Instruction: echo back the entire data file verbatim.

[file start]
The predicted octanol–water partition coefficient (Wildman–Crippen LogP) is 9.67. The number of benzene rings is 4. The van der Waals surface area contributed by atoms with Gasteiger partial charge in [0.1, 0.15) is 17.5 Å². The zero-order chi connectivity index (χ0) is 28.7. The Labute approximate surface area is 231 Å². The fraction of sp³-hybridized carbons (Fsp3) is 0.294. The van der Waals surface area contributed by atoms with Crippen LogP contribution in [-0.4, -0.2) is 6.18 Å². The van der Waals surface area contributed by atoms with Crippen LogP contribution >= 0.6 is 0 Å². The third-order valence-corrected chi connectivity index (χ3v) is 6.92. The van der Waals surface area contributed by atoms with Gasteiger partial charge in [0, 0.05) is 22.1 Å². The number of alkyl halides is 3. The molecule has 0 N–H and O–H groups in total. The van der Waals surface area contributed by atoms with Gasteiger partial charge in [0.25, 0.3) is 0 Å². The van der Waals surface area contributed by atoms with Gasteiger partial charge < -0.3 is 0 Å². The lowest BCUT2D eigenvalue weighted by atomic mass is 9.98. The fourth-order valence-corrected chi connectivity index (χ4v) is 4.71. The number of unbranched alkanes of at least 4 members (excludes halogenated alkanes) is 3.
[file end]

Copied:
The predicted octanol–water partition coefficient (Wildman–Crippen LogP) is 9.67. The number of benzene rings is 4. The van der Waals surface area contributed by atoms with Gasteiger partial charge in [0.1, 0.15) is 17.5 Å². The zero-order chi connectivity index (χ0) is 28.7. The Labute approximate surface area is 231 Å². The fraction of sp³-hybridized carbons (Fsp3) is 0.294. The van der Waals surface area contributed by atoms with Crippen LogP contribution in [-0.4, -0.2) is 6.18 Å². The van der Waals surface area contributed by atoms with Crippen LogP contribution >= 0.6 is 0 Å². The third-order valence-corrected chi connectivity index (χ3v) is 6.92. The van der Waals surface area contributed by atoms with Gasteiger partial charge in [0, 0.05) is 22.1 Å². The number of alkyl halides is 3. The molecule has 0 N–H and O–H groups in total. The van der Waals surface area contributed by atoms with Gasteiger partial charge in [0.25, 0.3) is 0 Å². The van der Waals surface area contributed by atoms with Gasteiger partial charge < -0.3 is 0 Å². The lowest BCUT2D eigenvalue weighted by atomic mass is 9.98. The fourth-order valence-corrected chi connectivity index (χ4v) is 4.71. The number of unbranched alkanes of at least 4 members (excludes halogenated alkanes) is 3.